nosim
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Quote:
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Ready to set up a new email service?
I'd love to be

Before throwing myself in the deep end, I need to understand more as to what's involved behind the scenes. As TenFour said rightly …

Quote:
Originally Posted by TenFour View Post
I think it is harder than you think to provide adequate security and functionality.
And there is not like a "starting an email service for dummies" book out there

Quote:
Originally Posted by TenFour View Post
Maybe the better approach would be to set up the email service you want first, and see how difficult and rewarding it is.
Thanks for the sensible and gentle nudge to jump in

I think I would want a security hardened and stripped down BSD flavoured OS. Which means I would need as a first step to learn about BSD, security hardening, and stripping down an OS to the bare minimum needed for the limited POP3 service, right?
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Old 10 Apr 2024, 05:05 AM   #11
TenFour
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ForwardEmail lists some options for email servers using BSD: https://forwardemail.net/en/blog/ope...d-email-server
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Old 10 Apr 2024, 05:18 AM   #12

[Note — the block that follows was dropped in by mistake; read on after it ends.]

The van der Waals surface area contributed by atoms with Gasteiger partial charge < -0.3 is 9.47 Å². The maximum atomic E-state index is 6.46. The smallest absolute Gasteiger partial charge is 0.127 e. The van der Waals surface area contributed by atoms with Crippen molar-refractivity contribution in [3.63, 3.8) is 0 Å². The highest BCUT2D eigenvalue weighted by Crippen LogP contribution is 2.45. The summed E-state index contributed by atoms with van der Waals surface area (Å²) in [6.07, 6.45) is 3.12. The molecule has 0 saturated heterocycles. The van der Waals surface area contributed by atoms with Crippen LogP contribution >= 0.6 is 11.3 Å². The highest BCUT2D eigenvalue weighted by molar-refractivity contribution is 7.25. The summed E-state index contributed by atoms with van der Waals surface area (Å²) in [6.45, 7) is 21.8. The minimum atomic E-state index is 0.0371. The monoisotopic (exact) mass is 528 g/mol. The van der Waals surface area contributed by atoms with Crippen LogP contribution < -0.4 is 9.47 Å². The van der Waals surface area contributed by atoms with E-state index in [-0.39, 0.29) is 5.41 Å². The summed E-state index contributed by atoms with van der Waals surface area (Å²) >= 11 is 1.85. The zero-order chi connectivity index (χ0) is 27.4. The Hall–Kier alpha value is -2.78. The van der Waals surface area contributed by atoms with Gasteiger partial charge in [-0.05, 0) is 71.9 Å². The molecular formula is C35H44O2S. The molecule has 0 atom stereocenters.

Folio
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I think TenFour’s suggestion about initially running a mail server just for yourself was excellent advice. I keep an email server running for testing purposes and as a backup.

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Originally Posted by nosim View Post
I think I would want a security hardened and stripped down BSD flavoured OS.
My preferred email server setup is OpenSMTPD-Dovecot-Rspamd running on an OpenBSD server. You will, however, find far more tutorials and online trouble-shooting discussions for Postfix-Dovecot-Spamassassin running on Debian-based servers. I, personally, don’t think I would ever offer email services to others, but best wishes if you decide to take that plunge.
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Old 12 Apr 2024, 04:40 PM   #13
nosim
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Seriously looking at learning openbsd …

On another note, does anyone know how to get in touch with John Capo from Tuffmail? I'd love to pick his brain
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Old 17 May 2024, 06:21 AM   #14
SideshowBob
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Quote:
Originally Posted by TenFour View Post
But, I also think that POP is not very popular, except for Gmail that forces POP3 on people.
Since when? I used to access gmail using IMAP a few years ago. I used it with getmail because gmail's POP3 had a race that made it less reliable.
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Old 17 May 2024, 06:32 AM   #15
SideshowBob
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Quote:
Originally Posted by nosim View Post
How difficult is it to run a very basic barebones POP3/SMTP only email service
If you have to ask ...

IIWY I'd set it up for test purposes, without relying on it for anything important. Maybe just use it for mailing lists at first.

I'd suggest using Postfix. I've never used it myself, but it's recommended by everyone who's opinion I respect.